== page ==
by Jen Fitzgerald, youth services librarian at SCLSNJ’s North Plainfield Memorial Library branch.
Women’s History Month in March is a great opportunity to introduce young children to stories about influential women throughout history. For example, “Pocket Full of Colors” is a delightful picture book telling the story of Mary Blair, an innovative artist who was one of the first women to work at Walt Disney Studios and was responsible for Disneyland’s iconic “It’s a Small World” ride. The book focuses on Mary’s lifelong love of bright, vibrant colors and how she brought that to her artistic vision. Oftentimes, she came across barriers as other people did not appreciate her love of colors and her imaginative look at the world. Nevertheless, she persisted in finding ways to express her creative spirit.
The text is presented in a straightforward manner yet is pleasingly poetic, possessing a lyrical sound even with a lack of rhymes. Meanwhile, the artwork is understandably bright; images brilliantly pop off the pages with a variety of hues and shades. A wispy cloud of colors follows Mary almost everywhere she goes, with new ones being added as her life experiences expand her palette. An authors’ note goes into a little more detail about Blair’s work at Disney and elsewhere.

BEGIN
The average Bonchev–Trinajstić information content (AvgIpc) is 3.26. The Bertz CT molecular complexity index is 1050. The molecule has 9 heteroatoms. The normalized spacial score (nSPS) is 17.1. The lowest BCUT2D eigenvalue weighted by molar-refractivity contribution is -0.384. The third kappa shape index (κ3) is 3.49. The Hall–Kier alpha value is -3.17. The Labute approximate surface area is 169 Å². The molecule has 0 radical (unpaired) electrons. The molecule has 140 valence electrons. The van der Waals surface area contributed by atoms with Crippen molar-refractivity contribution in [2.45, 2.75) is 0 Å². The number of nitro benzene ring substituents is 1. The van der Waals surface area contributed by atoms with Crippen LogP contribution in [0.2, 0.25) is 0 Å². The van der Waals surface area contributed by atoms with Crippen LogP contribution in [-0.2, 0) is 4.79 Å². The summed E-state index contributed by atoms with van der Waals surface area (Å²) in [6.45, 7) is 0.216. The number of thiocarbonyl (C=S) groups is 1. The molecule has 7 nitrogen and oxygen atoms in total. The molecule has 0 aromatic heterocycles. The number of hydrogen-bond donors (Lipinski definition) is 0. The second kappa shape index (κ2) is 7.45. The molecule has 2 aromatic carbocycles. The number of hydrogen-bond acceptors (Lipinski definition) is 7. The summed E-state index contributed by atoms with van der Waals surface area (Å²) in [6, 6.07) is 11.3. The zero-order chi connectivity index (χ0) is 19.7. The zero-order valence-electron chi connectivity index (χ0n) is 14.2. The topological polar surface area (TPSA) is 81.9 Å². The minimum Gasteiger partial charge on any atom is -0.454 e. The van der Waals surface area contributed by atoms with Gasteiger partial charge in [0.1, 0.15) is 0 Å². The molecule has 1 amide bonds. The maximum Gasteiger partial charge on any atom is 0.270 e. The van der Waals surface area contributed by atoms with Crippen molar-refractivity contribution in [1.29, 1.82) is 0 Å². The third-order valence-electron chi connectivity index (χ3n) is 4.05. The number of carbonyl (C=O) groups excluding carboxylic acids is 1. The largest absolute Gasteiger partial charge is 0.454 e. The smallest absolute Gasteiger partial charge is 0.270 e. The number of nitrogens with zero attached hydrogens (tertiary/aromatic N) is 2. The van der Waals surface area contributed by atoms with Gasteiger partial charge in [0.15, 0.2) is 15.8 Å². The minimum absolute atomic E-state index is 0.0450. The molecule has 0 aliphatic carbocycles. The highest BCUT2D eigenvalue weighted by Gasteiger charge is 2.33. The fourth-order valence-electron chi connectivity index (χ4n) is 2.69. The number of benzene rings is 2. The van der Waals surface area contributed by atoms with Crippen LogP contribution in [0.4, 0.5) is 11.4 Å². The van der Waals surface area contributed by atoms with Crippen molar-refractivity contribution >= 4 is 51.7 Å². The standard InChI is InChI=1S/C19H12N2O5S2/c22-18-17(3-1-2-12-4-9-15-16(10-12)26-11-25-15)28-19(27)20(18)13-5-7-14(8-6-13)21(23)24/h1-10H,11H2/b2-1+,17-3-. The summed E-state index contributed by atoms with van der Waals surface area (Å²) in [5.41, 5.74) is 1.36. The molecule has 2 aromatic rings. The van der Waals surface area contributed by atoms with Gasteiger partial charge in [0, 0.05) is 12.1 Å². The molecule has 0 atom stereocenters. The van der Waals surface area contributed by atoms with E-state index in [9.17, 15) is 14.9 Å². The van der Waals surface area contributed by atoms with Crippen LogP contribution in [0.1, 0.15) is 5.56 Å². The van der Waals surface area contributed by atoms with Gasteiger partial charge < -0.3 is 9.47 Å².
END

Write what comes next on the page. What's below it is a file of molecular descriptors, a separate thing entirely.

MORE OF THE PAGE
Perfect for children of elementary school age, this book could be a useful resource in the classroom when discussing creativity or perseverance. As aforementioned, it can also be a helpful title during Women’s History Month, particularly if children are asked to write book reports on pioneering women. In the home, parents and children can read this book together and discuss shared memories of visiting Disneyland and their favorite rides there, or of watching Disney movies together and which ones they enjoyed the most. They might even want to re-watch some classic Disney films to try and spot Mary’s influence!
(Documented in Picture Books)
Want even more books about inspirational women? The following are some based-on-a-true-story titles to commemorate Women’s History Month with even the youngest of readers.
- “Coretta Scott” by Ntozake Shange, illustrated by Kadir Nelson
- “Different Like Coco” by Elizabeth Matthews
- “Frida Kahlo and Her Animalitos” by Monica Brown, illustrated by John Parra
- “Just Being Audrey” by Margaret Cardillo, illustrated by Julia Denos
- “Molly Bannaky” by Alice McGill, illustrated by Chris K. Soentpiet
- “Ruth Bader Ginsburg: The Case of R.B.G. vs. Inequality” by Jonah Winter, illustrated by Stacy Innerst
- “Sonia Sotomayor: A Judge Grows in the Bronx/La juez que crecio en el Bronx” by Jonah Winter, illustrated by Edel Rodriguez
- “The Taxing Case of the Cows: A True Story About Suffrage” by Iris Van Rynbach and Pegi Deitz Shea, illustrated by Emily Arnold McCully
- “When Marian Sang: The True Recital of Marian Anderson” by Pam Muñoz Ryan, illustrated by Brian Selznick
- “A Woman for President: The Story of Victoria Woodhull” by Kathleen Krull, illustrated by by Jane Dyer